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Valley News and Views
Drayton , North Dakota
April 25, 2013     Valley News and Views
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April 25, 2013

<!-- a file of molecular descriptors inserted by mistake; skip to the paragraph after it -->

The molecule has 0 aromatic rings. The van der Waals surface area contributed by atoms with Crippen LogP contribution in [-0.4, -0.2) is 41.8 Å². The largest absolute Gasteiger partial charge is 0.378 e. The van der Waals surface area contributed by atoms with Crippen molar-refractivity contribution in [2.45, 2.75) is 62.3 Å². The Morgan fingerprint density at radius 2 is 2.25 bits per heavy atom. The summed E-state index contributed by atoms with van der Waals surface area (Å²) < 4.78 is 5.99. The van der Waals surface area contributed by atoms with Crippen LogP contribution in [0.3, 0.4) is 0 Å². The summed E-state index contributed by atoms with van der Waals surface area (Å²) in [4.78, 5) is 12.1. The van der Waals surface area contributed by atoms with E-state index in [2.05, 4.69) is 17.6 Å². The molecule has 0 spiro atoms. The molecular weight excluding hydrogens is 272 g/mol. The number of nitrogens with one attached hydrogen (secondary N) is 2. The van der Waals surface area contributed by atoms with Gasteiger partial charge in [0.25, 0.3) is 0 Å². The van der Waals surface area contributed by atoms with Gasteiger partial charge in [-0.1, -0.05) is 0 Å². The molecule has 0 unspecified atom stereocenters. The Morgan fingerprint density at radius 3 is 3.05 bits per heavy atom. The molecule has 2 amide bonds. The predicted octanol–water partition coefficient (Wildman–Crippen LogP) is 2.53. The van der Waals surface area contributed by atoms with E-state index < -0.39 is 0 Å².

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Page 2 April 25th, 2013 and Notices Valley News and Views I was invited to attend a very special workshop last weekend in SFO - not planned for because my return to ND was delayed a week by an ear/sinus infection and waiting for antibiotics to kick in. The event wasn't so different a setting for students. Three long tables lined with laptops and chairs that faced a white wall for film projection. In the chairs, however, were a class of lifelong learners - all over 50 and half the class over 80. At the end of the two- and-a-half-day workshop, the wall came alive with images and a sound track that told personal stories of each of the participants - compelling, moving stories drawn from rich experiences over a lifetime that were crafted with a tight storyline not exceeding three minutes in narration. Quite a challenge but taught by the master, Joe Lambert, founder of the Center for Digital Storytelling in Berkeley. He spent two days in Drayton three years ago after he and his 14-year-old son Massimo presented a workshop at the ND Museum of Art in Grand Forks, teaching the 'rt of Digital Storytelling." My filmmaker son Lars from Santa Barbara and myself participated as well and began a foursome seven-day tour across the prairies in an RV to learn the method and practice in producing short digital documentaries. An eBook was produced from the tour, titled "Fathers and Sons." The storytelling method in general practice has doubled since that time when the ND workshop was initiated in 2010. Now the method operates in varying levels of application in every state in our country, plus in a multitude of countries. The most impressive feature of the workshop was that the classroom transformed into a global village of sorts, each telling their personal story that touched different parts of the world. In one way, they represented artisans and entrepreneurs - social and civic entrepreneurs - who took small steps over time to produce genuinely big results. The workshop was sponsored by Osher Lifelong Learning Institute (OLLI), referred to as "Ollie" nationwide, except in the Midwest and at LIND, where it is often called "Ole." The learners first wrote a 300-400 word script, painstakingly edited to a tight story thread, then individuals narrated the story in their voice in a recording booth, added a little background music between transitions and finally, they selected photos or imported images to make the story a visual one - much like a documentary film. In the last two hours of the event, the white classroom wall lit up with a bigger- than-life personal story, accented by what seemed like surround sound, and as the credits were shown, extended applause acknowledge the creativity and performance of a new skill soon to be matched by the next digital story on the playlist. There is a familiar saying that "everyone has a story to tell." It seems to me, as a believer in lifelong learning, that every grandparent sould document a few momeats of legacy, in whatever fhion that fits them (annual etter, recording, video, 5-mnute film on a smart,, phoae; a family blog), as a gift to their grandchildren and the next generation. And when a grandchild becomes a "co-producer," you have captured an elusive treasure that most people only talked about when it can no longer happen. The Story Center is innovating a new approach in such workshops in D.C. next August, when a grandchild is admitted free as a participant when accompanying the grandparent to engage youth in the Intergenerational process - a "two for one" package. In North Dakota (ND), a project is underway, funded in part by ND Humanities Council, to train high school and college students to produce short digital stories of pioneers and veterans in their families and communities for posting on local civic Websites or in family "heritage albums." This seed grant, matched by in-kind mentoring and donated equipment (new and recycled), is a campaign of engaging "small" stories to become "epic" for some person, some place, or some purpose. The model is similar to the International movement of "Pass it (In- Kindness ...a slogan word) Forward." A new-age funding model is being explored, patterned after a mix of a credit union concept, new "kickstart" online campaigns, 99-cent iTunes contributions, and the innovative way that youth leadership programs fund their organizations (see through "chump change (pocket change) to a chunk of change (in community service)." The STLF students generate revenues to fund their own "Pay It Forward" educational tours (mostly bus) to explore a world within reach and to fulfill STLF's mission "to reveal leadership through service," relationships and action." "Forward" has a generational meaning, inspired by youth who lead change through new media that advances an educational Continued on Page 3 We're At Your Service A V Good service is important in any business... especially bankinCj. When you need a loan, have money to invest, or need financial advice, we're here to help. We have great products and services. And, we have the experience to back them. LeNOSn Serv/lg rJ unir e.f Draytc  M/a Call Us 701454-3317 Or Sign Up Today For Online Banking at www.kodabank.c0m Member FDIC VJ After a couple centuries of government support, the Protestant mores that have dominated the American culture are disappearing from the public square. A majority of Americans support same-sex marriage, legalizing marijuana, and abortion, not to mention other activities and values that many Christians find objectionable. Sunday baseball is here to stay. Scattered state laws will not turn the tide. Even in North Dakota, if the three anti-abortion measures passed by the Legislature were referred to a vote of the people, they would be defeated. Handily. In this mobile society, state boundaries mean nothing. If sin isn't available in one state, there are at least a dozen other states where it will be. The secular society has taken charge of the moral issues and there is no prognosis that suggests a resurgence of Christian values. In his recent book, Frank Newport of the Gallup organization pulled together polls and other research to support a conclusion that Christianity will bounce back when people move to the more religious areas of the country. This is wishful thinking. The findings of David Kinnaman of the Barna Christian research group cannot be ignored. He noted a significant decline in the commitment of the younger generation Christians to the faith. His observations have been confirmed by numerous surveys. A major cause of the disenchantment of youth with Christianity has been the unchristian behavior displayed by religious leaders as they battle the secular public over moral issues The younger generation sees more mean-spirited rhetoric than the gentle demeanor of Jesus in these confrontations. Once engaged, Christians have tended to distort facts and use as much inflammatory rhetoric as the secularists on the opposing side. Christians have depended on secular legislation too long for the preservation of Scriptural values. We have benefited from governmental support and protection since the very founding of the country. Times have changed and the unfounded argument that America was created as a Christian country doesn't carry any water these days. With other faiths to be accommodated, separation of church and state has taken on new meaning. Instead of ramping up our blood pressure over this separation, we shonld be thankful that Christianity has been so favorably treated for 200 years. Without the government or secular society to lean on, the Christian community will now have to assume its moral leadership on same- sex marriage, homosexuality, abortion and the other issues it regards as unchristian. Of course, the primary problem for the church is that many of the selfo proclaimed Christians have fallen in with the secular society so that believers are indistinguishable from unbelievers. (Catholics are practicing birth control and Protestants are supporting same- sex marriage.) But the honeymoon is over. The Christian community must assume responsibility for its own values. It is time for the church to teach its own members on the issues of same-sex marriage, materialism, greed, abortion, guns, homosexuality, media trash, big bang theories, and whatever other controversies appear. Forget about the government. Continued on Page 3 PUBLIC NOTICE Properties For Sale On Bid Notice is hereby given that the City of Drayton, ND is offering for sale the following property: Parcel # 29- 0490000, North 26 V2 feet of Lot 20, West side of Main Street, City of Drayton. This vacant lot is located at 114 North Main Street, Drayton ND. Minimum bid shall be $3,000.00. Written bids will be accepted until 7:00pm, May 6, 2013, at which time they will be opened and considered by the Drayton City Council. The City reserves the right to reject any and all bids and to extend the deadline for receipt of bids. Written bids shall be delivered or mailed to City of Drayton, 122 South Main Street, PO Box 280 Drayton ND 58225. 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